##it doesn't seem to cause problems if it's in both places, I set above to None and put it here
# data channel stream cipher methodology
# we are actively testing CBC alternatives & will deploy once well-tested...
# cipher libraries support our choice - AES-GCM is looking good currently

replay-window 128 30;
# settings which determine when to throw out UDP datagrams that are out of order...
# either temporally or via sequence number

tls-cipher TLS-DHE-RSA-WITH-AES-256-CBC-SHA;
# implements 'perfect forward secrecy' via TLS 1.x & its ephemeral Diffie-Hellman...
# see our forum for extensive discussion of ECDHE v. DHE & tradeoffs wrt ECC curve choice
# http://ecc.cryptostorm.org

tls-client;
key-method 2;
# specification of entropy source to be used in initial generation of TLS keys as part of
session bootstrap

log devnull.txt;
verb 5;
mute 1;
##if you're having trouble connecting try changing these parameters or commenting them out so there will be more details in the log.
# sets logging verbosity client-side, by default, to zero
# no logs kept locally of connections - this can be changed...
# if you'd like to see more details of connection initiation & negotiation
##end advanced config

That's the end of the config setup. Double-check your settings, then click Save.
Note: There's a box at the top where you can disable this client. If it's checked, you can still save it, but it won't try to connect. If you don't have it disabled, if it successfully connects to Cryptostorm your internet connection will likely go down. Some changes to the router will have to be made before you can actually pass traffic through the OpenVPN connection.

7.Navigate to Status - System Logs - OpenVPN.
Hopefully, you will see Initialization Sequence Completed. This means the OpenVPN client successfully connected. If not, review the errors and try to connect them to a config setting. Sometimes it's just a typo.
You can also go to Status - OpenVPN, if you see "up" it's connected.
You will probably see some WARNING statements in the OpenVPN log.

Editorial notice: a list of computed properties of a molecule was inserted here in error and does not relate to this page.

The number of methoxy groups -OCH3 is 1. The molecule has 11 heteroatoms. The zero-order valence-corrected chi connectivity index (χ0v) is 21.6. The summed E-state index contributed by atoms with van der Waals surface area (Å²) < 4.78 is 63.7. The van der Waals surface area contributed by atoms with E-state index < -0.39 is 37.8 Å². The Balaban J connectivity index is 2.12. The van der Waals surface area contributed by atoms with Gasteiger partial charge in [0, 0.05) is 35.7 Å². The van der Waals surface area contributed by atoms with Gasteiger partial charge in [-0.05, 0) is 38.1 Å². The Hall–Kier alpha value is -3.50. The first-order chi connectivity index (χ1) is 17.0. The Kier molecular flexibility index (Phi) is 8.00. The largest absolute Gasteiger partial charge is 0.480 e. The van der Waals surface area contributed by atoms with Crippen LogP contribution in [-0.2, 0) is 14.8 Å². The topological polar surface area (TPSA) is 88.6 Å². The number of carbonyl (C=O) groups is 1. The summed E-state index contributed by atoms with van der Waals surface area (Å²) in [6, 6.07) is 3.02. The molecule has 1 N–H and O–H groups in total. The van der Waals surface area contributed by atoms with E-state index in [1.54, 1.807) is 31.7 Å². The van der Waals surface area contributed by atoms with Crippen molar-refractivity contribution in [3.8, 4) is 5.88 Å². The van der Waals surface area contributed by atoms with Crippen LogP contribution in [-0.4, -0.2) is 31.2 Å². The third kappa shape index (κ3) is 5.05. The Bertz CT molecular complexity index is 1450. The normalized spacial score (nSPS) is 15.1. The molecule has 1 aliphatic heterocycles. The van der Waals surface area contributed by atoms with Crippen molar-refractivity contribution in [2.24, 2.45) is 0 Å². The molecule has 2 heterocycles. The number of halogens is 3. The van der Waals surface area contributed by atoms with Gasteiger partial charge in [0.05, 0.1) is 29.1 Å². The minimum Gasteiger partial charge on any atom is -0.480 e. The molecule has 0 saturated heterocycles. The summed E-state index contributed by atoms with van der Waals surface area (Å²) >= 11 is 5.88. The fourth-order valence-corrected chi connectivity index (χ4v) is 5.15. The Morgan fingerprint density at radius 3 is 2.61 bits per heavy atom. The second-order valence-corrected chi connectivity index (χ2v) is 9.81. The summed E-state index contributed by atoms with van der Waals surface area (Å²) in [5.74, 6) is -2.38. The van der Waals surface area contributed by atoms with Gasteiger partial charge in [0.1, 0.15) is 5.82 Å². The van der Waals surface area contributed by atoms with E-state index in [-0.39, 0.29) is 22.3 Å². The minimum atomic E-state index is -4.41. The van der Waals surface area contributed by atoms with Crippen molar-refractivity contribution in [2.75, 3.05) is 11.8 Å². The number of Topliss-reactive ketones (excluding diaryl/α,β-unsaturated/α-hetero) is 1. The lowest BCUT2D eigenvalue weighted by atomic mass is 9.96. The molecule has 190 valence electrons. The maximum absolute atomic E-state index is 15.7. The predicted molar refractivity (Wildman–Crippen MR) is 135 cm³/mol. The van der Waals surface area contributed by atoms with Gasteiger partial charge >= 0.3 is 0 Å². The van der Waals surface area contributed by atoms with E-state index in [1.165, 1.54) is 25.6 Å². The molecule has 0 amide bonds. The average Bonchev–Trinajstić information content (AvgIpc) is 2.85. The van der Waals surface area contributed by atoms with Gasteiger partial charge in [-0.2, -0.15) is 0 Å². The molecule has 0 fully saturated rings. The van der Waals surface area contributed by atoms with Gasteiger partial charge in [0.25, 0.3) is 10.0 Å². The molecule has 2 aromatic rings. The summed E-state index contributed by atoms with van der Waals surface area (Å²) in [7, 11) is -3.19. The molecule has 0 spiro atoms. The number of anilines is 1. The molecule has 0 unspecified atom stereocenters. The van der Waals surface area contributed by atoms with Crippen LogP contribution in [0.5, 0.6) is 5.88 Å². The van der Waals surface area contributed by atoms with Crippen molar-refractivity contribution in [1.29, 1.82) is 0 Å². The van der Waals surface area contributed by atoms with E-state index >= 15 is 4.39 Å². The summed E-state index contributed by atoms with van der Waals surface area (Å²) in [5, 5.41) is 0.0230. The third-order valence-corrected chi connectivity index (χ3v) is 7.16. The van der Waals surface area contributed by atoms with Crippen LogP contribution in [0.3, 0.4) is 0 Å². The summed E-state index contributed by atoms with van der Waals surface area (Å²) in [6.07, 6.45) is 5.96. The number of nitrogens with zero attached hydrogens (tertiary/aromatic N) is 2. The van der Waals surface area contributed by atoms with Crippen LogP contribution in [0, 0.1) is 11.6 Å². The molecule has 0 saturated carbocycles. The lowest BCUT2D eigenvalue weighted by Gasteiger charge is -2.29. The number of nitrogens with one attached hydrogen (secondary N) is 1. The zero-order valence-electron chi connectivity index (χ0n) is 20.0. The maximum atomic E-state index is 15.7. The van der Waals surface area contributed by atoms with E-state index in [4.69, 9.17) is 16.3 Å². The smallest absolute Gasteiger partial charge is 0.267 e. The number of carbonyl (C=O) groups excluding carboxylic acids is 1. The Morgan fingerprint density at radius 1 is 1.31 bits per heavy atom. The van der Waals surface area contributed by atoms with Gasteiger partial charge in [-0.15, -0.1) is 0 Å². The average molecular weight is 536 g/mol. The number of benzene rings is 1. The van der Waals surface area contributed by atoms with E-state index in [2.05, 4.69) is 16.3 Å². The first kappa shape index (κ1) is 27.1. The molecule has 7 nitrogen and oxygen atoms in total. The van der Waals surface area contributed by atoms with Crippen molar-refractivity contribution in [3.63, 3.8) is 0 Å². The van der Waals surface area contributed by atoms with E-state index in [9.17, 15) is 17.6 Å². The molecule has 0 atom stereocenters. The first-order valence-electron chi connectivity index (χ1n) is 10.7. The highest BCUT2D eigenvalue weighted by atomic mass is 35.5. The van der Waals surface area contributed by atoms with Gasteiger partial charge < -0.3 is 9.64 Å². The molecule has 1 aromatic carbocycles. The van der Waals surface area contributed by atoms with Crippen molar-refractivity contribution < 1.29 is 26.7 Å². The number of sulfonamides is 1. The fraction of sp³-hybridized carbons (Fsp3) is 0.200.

1.WARNING: file '/tokenfilefolder/yourtokenfile.txt' is group or others accessible (the folder where your token file is and the name will show)
I'm not sure of the specific security issues with this. If it's a problem fixing it is beyond the scope of this guide.
2.WARNING: this configuration may cache passwords in memory -- use the auth-nocache option to prevent this
The auth-nocache config setting doesn't work. You'll be able to connect until the key renews, then the connection will break. If there's a way to use auth-nocache it's beyond the scope of this guide.
As long as you see Initialization Sequence Completed and no errors after that it worked.

Initialization Sequence Completed doesn't mean you're now ready to start using the vpn. A couple more steps are needed. If your internet connection is down, that's normal. The remaining instructions in 8 and 9 are copied directly from KomodoSteve.
http://www.komodosteve.com/archives/232

8. Enable Interface:
Go to Interfaces and select (assign). Click the add button. A new entry called OPTn should appear with “ovpnc1" as the port. Click Save.
Now you can enable your new interface. Go to Interfaces and select OPTn. Simply click Enable and Save.
Note that you can rename the interface if you want to something like “VPN” but it’s not necessary.
(my note: OPTn, "n" will be a number, probably 1)

Restart the OpenVPN service so everything is in sync. Go to Status and select Services, then click the restart button beside the OpenVPN service.